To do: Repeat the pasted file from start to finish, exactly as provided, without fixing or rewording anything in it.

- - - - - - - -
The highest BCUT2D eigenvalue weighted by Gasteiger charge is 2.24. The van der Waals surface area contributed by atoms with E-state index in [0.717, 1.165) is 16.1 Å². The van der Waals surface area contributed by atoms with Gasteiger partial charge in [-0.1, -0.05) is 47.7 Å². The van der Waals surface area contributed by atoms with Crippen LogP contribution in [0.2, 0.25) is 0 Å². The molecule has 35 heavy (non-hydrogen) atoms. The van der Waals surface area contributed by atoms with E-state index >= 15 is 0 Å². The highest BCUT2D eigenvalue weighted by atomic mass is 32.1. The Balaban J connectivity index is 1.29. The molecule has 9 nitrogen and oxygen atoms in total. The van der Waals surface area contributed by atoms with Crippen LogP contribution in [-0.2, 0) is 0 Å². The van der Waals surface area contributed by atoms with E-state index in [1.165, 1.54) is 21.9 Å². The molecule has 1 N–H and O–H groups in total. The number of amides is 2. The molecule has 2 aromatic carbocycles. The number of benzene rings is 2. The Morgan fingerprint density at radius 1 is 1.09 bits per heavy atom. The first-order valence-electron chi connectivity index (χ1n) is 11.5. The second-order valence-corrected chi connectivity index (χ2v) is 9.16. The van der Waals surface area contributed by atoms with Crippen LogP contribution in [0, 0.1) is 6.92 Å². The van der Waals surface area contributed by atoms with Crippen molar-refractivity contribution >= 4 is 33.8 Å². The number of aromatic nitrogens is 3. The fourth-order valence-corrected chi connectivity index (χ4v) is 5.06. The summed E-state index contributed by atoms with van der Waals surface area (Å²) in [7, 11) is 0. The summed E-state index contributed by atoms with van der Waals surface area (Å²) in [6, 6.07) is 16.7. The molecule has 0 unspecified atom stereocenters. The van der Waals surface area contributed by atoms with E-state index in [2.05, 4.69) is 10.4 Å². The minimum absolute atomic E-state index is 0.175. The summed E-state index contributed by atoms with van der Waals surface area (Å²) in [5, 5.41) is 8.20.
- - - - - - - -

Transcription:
The highest BCUT2D eigenvalue weighted by Gasteiger charge is 2.24. The van der Waals surface area contributed by atoms with E-state index in [0.717, 1.165) is 16.1 Å². The van der Waals surface area contributed by atoms with Gasteiger partial charge in [-0.1, -0.05) is 47.7 Å². The van der Waals surface area contributed by atoms with Crippen LogP contribution in [0.2, 0.25) is 0 Å². The molecule has 35 heavy (non-hydrogen) atoms. The van der Waals surface area contributed by atoms with E-state index >= 15 is 0 Å². The highest BCUT2D eigenvalue weighted by atomic mass is 32.1. The Balaban J connectivity index is 1.29. The molecule has 9 nitrogen and oxygen atoms in total. The van der Waals surface area contributed by atoms with Crippen LogP contribution in [-0.2, 0) is 0 Å². The van der Waals surface area contributed by atoms with E-state index in [1.165, 1.54) is 21.9 Å². The molecule has 1 N–H and O–H groups in total. The number of amides is 2. The molecule has 2 aromatic carbocycles. The number of benzene rings is 2. The Morgan fingerprint density at radius 1 is 1.09 bits per heavy atom. The first-order valence-electron chi connectivity index (χ1n) is 11.5. The second-order valence-corrected chi connectivity index (χ2v) is 9.16. The van der Waals surface area contributed by atoms with Crippen LogP contribution in [0, 0.1) is 6.92 Å². The van der Waals surface area contributed by atoms with Crippen molar-refractivity contribution >= 4 is 33.8 Å². The number of aromatic nitrogens is 3. The fourth-order valence-corrected chi connectivity index (χ4v) is 5.06. The summed E-state index contributed by atoms with van der Waals surface area (Å²) in [7, 11) is 0. The summed E-state index contributed by atoms with van der Waals surface area (Å²) in [6, 6.07) is 16.7. The molecule has 0 unspecified atom stereocenters. The van der Waals surface area contributed by atoms with E-state index in [2.05, 4.69) is 10.4 Å². The minimum absolute atomic E-state index is 0.175. The summed E-state index contributed by atoms with van der Waals surface area (Å²) in [5, 5.41) is 8.20.